Adam Weatherby’s Montana black bear was the first game animal ever taken with the new Weatherby 6.5 RPM cartridge. (Weatherby/)
Recent years have seen the introduction of a stunning number of new factory rifle cartridges, with each being heralded as the “The Next Big Thing” for hunting or competitive shooting. This explosion in new-cartridge development was fueled by the phenomenal success of the 6.5 Creedmoor, which led ammomakers to focus on cartridges built around long, heavy-for-caliber, high-B.C. bullets delivering better long-range performance. There was also a demand for better-performing cartridges for AR rifles, again with longer, sleeker bullets. These trends came in response to, and coincided with, a big spike in interest in long-range shooting, creating a perfect storm in new-cartridge development that continues. In fact, several more new factory cartridge designs are on the way.
The last time the shooting world saw so many new cartridges introduced in a relatively short span of time was in the early 2000s, when the short-magnum craze arrived. Since then, with the exception of the .300 WSM, which was arguably the most successful of the short-magnum batch, many of those cartridges proved to be a flash in the pan.
The 6mm Creedmoor shares many of the attributes of its more famous 6.5mm sibling and is wonderfully accurate. (Hornady Ammunition/)
Will today’s newest cartridges follow the same sad market trajectory, or will some of them duplicate the success of the 6.5 Creedmoor? The odds are against it—the 6.5 is likely a once-in-a-generation cartridge that has become a global standard—but some of the newcomers may be poised to do very well. Of course, new cartridges come and go, and only time will tell, but here’s a look at some of the newer cartridges to keep an eye on in the years ahead.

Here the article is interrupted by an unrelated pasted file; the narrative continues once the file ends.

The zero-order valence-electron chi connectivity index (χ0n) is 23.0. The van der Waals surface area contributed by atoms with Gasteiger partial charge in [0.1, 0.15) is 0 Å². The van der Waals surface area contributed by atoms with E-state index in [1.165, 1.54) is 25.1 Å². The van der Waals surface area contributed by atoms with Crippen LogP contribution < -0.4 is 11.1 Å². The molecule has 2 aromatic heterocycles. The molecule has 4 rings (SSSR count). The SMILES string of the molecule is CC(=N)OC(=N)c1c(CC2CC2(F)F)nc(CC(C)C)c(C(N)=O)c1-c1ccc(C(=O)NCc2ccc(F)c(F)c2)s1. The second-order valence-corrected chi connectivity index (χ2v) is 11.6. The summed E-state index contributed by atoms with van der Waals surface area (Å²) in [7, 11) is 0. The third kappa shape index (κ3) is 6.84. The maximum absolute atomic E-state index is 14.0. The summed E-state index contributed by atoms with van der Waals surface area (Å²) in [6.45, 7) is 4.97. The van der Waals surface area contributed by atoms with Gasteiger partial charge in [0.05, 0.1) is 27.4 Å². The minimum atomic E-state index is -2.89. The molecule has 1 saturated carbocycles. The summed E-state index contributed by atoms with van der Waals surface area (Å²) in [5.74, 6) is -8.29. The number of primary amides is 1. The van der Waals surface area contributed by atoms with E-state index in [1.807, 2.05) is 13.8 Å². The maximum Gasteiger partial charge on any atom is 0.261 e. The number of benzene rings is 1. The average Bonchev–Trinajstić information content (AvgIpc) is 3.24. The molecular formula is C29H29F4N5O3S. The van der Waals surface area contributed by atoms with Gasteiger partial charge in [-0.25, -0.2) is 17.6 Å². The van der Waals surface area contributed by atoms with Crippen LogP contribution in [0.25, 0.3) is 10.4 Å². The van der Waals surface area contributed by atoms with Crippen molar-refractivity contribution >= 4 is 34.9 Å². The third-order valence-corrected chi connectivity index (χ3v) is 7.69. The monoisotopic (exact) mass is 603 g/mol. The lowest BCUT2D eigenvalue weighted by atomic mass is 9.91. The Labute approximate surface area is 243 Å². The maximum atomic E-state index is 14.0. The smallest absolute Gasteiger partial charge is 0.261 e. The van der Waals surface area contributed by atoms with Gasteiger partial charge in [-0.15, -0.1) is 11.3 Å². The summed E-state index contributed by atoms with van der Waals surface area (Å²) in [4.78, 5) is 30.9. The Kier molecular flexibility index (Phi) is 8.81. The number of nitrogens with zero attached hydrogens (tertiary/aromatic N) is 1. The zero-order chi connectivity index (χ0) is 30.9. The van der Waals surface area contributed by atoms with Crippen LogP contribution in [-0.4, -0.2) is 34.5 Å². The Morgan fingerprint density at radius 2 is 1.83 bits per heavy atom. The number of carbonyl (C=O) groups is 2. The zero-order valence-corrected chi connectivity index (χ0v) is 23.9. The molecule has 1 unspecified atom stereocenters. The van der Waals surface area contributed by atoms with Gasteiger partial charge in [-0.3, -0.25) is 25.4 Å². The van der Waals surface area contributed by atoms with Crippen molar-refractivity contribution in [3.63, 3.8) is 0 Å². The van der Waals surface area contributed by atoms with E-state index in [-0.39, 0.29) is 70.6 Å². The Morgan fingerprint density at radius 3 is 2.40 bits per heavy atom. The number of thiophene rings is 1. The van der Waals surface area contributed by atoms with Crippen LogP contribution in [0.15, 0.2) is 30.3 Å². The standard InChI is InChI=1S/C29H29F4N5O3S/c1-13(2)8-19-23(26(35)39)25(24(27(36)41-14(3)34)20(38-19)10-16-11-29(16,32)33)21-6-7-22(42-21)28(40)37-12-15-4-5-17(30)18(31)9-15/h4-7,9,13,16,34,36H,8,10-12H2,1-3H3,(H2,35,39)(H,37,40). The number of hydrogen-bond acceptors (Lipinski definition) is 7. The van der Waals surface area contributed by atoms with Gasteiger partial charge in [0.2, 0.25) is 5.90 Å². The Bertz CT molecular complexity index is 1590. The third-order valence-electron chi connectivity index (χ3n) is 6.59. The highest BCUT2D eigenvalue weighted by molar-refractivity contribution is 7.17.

1. .224 Valkyrie
With its heavier bullets, the .224 Valkyrie is a viable deer cartridge, as demonstrated on this Texas whitetail by Federal Ammunition’s JJ Reich. (Federal Ammunition/)
The long-range shortcomings of the .223 Rem./5.56 NATO cartridge have long left AR rifle fans wishing for something better in .22 caliber centerfire. Nosler took a swing at a solution in 2017 with its .22 Nosler, which improved upon .223 Rem. performance by sending bullets of similar weight, initially topping out at 77 grains, downrange faster. In 2018, Federal unveiled its own offering, the .224 Valkyrie, which was essentially built around a long, sleek, high-B.C. 90-grain bullet zipping along at 2,700 fps, and typically fired from rifle barrels with a fast 1:7 twist rate to better stabilize such bullets. That particular load, with a HPBT MatchKing bullet, remains supersonic to about 1,300 yards.